It's been fun exploring this side of the Mississippi, and the Smokys were no disappointment. The plan was to camp in Cade's Cove and hike the next day. I remember looking at a satellite view of the area and was a bit confused. The campsite looked covered by trees, but there was a weird clearing next to it that I assumed was a mined area. Come to find out, people in the 1800s clear cut the valley in between the Smokys and made it into a community of farms. We spent the whole day on this loop learning about the culture of the time and hiking to a waterfall.
First stop was the oldest cabin in the area, and then the Primitive Baptist Church. Now, I was confused on the adjective there. Was it primitive because it was in the middle of nowhere or because it consisted of basic values? Turns out, Primitives believe that everyone is predestined to go to heaven or hell, so do what you want because you can't change your RSVP to the party!
There were 3 different churches in the small agricultural community and each had a very antique cemetery. One man died in the Revolutionary War, another murdered by North Carolina Rebels. What do you want your headstone to say?
We stopped in the middle of the loop to hike to Abram's Falls. Man, did we see Nature!! Upon our 5 mile journey, we encountered a black snake, a millipede, river otters, tadpoles, wild turkey and white tailed deer. We also saw the wilds of a different kind, such as running shoes left to the side of the trail with no one in site and a lone shirt hung in the branches (to dry?). Well, we are in the South....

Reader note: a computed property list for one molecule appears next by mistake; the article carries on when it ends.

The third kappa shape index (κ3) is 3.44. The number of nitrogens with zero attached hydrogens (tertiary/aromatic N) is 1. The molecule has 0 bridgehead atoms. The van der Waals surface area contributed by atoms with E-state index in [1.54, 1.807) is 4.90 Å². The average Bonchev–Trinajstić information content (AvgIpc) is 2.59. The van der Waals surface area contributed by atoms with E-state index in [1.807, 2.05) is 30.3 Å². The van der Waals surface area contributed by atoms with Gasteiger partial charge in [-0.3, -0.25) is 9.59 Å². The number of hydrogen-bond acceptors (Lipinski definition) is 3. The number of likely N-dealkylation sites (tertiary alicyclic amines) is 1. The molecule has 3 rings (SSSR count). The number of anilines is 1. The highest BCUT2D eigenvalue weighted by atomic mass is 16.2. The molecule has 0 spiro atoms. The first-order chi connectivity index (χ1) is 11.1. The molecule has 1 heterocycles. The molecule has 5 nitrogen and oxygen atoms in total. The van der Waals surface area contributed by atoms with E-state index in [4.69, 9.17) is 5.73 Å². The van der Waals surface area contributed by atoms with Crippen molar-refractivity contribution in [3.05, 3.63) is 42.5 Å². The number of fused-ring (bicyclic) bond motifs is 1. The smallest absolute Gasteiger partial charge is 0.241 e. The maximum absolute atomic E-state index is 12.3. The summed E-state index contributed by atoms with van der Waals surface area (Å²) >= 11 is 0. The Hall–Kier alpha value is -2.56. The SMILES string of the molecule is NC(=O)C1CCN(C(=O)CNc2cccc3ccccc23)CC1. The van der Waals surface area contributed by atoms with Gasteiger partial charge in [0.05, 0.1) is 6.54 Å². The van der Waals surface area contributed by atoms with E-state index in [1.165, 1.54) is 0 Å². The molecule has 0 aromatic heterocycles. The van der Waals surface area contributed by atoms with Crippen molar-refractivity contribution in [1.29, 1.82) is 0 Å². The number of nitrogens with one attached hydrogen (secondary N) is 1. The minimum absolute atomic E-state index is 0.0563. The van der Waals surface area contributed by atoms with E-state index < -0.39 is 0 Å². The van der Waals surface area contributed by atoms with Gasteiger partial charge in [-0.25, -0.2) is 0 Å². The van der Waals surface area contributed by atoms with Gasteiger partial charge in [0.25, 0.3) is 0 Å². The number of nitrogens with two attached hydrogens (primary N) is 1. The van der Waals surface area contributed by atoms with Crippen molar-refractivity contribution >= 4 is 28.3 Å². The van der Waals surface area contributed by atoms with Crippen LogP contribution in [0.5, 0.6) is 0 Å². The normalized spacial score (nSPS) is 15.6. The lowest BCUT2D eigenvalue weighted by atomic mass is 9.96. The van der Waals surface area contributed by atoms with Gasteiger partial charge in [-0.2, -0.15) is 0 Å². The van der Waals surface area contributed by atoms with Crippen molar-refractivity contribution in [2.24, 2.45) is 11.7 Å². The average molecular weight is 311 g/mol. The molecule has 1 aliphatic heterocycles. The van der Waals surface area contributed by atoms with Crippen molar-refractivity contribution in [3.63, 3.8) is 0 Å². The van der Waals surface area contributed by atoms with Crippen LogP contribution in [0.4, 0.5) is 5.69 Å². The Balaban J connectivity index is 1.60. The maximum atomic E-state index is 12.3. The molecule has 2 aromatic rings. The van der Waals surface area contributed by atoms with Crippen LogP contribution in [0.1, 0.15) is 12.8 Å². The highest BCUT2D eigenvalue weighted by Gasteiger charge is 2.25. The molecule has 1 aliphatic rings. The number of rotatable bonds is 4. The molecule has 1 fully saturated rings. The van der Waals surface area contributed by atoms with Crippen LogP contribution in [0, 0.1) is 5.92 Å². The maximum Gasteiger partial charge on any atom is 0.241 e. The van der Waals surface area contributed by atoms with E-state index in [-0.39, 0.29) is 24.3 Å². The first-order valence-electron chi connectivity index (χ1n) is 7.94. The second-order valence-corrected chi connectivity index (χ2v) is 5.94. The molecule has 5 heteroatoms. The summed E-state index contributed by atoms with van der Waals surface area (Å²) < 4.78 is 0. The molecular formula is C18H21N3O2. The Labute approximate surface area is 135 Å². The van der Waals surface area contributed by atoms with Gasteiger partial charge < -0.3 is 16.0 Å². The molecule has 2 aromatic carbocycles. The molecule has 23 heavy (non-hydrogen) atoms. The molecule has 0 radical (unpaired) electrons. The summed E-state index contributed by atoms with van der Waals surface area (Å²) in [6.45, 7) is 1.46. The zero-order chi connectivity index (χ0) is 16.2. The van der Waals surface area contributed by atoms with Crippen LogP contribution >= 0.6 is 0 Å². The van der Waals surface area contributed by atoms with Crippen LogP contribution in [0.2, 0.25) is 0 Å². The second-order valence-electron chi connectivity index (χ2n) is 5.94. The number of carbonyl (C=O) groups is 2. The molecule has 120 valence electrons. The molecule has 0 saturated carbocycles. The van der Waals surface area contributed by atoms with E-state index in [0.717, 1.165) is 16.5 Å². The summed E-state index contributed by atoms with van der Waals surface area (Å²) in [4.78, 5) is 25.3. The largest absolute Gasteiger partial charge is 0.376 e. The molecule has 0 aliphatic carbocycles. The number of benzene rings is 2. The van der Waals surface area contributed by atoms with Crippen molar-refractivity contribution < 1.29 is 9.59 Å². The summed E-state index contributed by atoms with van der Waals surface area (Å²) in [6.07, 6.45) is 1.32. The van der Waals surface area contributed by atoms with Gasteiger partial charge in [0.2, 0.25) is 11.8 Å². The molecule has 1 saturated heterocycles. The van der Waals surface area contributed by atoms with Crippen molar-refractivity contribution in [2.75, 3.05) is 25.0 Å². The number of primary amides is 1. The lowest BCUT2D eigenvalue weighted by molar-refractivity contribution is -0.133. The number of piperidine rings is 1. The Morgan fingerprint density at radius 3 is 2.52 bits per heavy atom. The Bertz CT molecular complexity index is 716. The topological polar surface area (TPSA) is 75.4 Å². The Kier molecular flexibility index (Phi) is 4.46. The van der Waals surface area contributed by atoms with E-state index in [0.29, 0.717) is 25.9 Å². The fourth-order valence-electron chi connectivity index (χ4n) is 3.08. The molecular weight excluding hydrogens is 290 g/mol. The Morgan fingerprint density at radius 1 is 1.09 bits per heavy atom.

We made friends with Ranger Tom, who informed us of the stupid questions people ask, such as "When do you release the animals?" And, "Where's the petting zoo where we can pet the animals?" Tom often pointed out to tourists embarking on the 5 mile hike that they may want to change out of their flimsy Old Navy flip flops because he had carried out a girl who broke her ankle not too long ago. "Oh not to worry" they say, "we'll be fine." Of course Ranger Tom doesn't know what he's talking about.
Scott and I had some nice fire talks and comtemplated the fact that when the park was being created, it kicked out all those people who had farmed the land for so long. Most received compensation, but one man refused to go. The court system took care of him eventually, and now the NP gives heritage lectures about the place. A little ironic if you ask me. And to perfectly juxtapose the hard work those farmers endured, Scott and I stared in awe as our neighbors, who were perfectly capable of walking, took turns using the motorized scooter to get to the bathroom while yelling at the kids to clean up the site. Just some things that make you go hmmmmm....
We did really luck out on the weather: it was perfect the 2 days we were there and then started raining overnight. We packed up quick in the morning and headed back to Knoxville, and I back to Kentucky.
So thanks Uncle Scotty for the visit!!!